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Many women choose to use birth control for various reasons. While the main purpose of contraceptives is to prevent getting pregnant, it can also be useful in controlling period flow, cycle-related pain, and even clearing your skin. There are many different types of birth control, so let’s find which one is right for you!

 

1.) Oral Contraceptives (The Pill)

The pill is a daily medication that uses two hormones, estrogen, and progestin, to prevent pregnancy, although some pills only use progestin, and are prescribed if one has bad side effects to the other type. You need a prescription, and it is 91% effective with typical use. The typical pill schedule is a 28-day cycle, with 21 active pills that you take once a day and 7 placebo pills. 

Pros: Can be stopped after the end of a cycle if desired, relatively cheaper than other options, doesn’t interfere with sex

Cons: Has to be taken daily, may interfere with other medications, no protection against STDs

 

2.) Intrauterine Device (IUD)

An IUD is a small, t-shaped piece of plastic that is inserted into the uterus. There are two options, the progestin IUD, which is hormonal and lasts from 3-6 years, and the copper IUD, which is not hormonal and can last up to 12 years. Both are more than 99% effective, and you need a clinic visit for a doctor to insert it for you. The copper IUD can also be used as an emergency contraceptive if inserted within 5 days after intercourse.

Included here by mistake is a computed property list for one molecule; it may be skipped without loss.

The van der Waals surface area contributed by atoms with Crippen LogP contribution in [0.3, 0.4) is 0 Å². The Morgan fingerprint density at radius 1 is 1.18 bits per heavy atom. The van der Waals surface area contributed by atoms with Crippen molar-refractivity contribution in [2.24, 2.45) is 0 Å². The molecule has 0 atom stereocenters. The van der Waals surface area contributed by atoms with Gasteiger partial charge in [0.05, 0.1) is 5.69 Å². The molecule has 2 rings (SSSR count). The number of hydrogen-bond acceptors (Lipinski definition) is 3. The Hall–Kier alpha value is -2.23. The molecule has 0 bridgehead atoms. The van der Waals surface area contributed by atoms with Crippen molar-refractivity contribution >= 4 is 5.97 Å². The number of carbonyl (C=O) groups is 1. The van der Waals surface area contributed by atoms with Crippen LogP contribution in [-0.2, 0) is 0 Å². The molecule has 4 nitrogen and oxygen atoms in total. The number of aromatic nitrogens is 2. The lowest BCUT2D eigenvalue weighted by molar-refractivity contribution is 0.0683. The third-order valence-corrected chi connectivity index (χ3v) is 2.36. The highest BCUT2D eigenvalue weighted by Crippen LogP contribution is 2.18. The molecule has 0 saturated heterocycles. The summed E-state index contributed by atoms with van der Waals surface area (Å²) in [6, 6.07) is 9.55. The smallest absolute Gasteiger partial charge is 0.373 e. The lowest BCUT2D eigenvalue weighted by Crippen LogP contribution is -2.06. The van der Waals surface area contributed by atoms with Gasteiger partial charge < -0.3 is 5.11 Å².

Pros: Extremely effective, doesn’t need everyday attention

Cons: Can be expensive, good chance of spotting for a long time after insertion, can cause problems if inserted incorrectly 

 

3.) Birth Control Implant

The implant is a small rod, just about 4cm long, that is implanted into your upper arm under the skin. It can last up to four years, and is over 99% effective. You need to make a clinic visit so that a doctor can implant it into your arm. 

Pros: Very effective, long term protection, doesn’t interfere with sex

Cons: Chance of irregular bleeding, can cause problems if inserted incorrectly, no protection against STDs

 

4.) Birth Control Shot (Depo Shot)

The shot is an injection of the progestin hormone which works to prevent pregnancy. It lasts for 3 months before you would need to provide yourself with another injection. The injection can be done for you by a doctor or can be done to yourself at home, and is 94% effective with typical use.

Pros: Only have to redo every three months, useful for those who can’t take estrogen

Cons: Does not protect against STDs, may have spotting between periods, not recommended for long term use

 

5.) Condoms: Male and Female

A male condom is a thin covering worn on the penis during intercourse to prevent pregnancy. No prescription is needed, and it is 82% effective with typical use. A female condom, or internal condom, is a pouch that you self insert before sex. With typical use, it is 79% effective, and also needs no prescription.

Pros: Protects against STDs, no hormonal effects

Cons: Less effective compared to other methods, possibility of it breaking

Kyra is a senior at Lasell University and is an elementary education major. She loves to hike, bake, and work with her students at daycare.
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